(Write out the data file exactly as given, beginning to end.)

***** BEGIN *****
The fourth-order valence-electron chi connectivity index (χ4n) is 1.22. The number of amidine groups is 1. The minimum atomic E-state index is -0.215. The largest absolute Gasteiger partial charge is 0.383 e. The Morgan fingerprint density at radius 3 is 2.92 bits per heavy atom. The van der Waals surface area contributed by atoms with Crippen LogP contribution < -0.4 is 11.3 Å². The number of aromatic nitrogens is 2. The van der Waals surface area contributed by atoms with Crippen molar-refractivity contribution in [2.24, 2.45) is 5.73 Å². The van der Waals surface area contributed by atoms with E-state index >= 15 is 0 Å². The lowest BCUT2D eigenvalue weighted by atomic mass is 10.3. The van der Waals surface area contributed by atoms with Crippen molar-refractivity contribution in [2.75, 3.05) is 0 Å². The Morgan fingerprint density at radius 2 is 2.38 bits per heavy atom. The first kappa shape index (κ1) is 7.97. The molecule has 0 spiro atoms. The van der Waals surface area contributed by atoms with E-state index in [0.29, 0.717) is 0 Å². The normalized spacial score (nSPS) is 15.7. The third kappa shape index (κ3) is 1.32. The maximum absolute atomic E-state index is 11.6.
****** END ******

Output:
The fourth-order valence-electron chi connectivity index (χ4n) is 1.22. The number of amidine groups is 1. The minimum atomic E-state index is -0.215. The largest absolute Gasteiger partial charge is 0.383 e. The Morgan fingerprint density at radius 3 is 2.92 bits per heavy atom. The van der Waals surface area contributed by atoms with Crippen LogP contribution < -0.4 is 11.3 Å². The number of aromatic nitrogens is 2. The van der Waals surface area contributed by atoms with Crippen molar-refractivity contribution in [2.24, 2.45) is 5.73 Å². The van der Waals surface area contributed by atoms with E-state index >= 15 is 0 Å². The lowest BCUT2D eigenvalue weighted by atomic mass is 10.3. The van der Waals surface area contributed by atoms with Crippen molar-refractivity contribution in [2.75, 3.05) is 0 Å². The Morgan fingerprint density at radius 2 is 2.38 bits per heavy atom. The first kappa shape index (κ1) is 7.97. The molecule has 0 spiro atoms. The van der Waals surface area contributed by atoms with E-state index in [0.29, 0.717) is 0 Å². The normalized spacial score (nSPS) is 15.7. The third kappa shape index (κ3) is 1.32. The maximum absolute atomic E-state index is 11.6.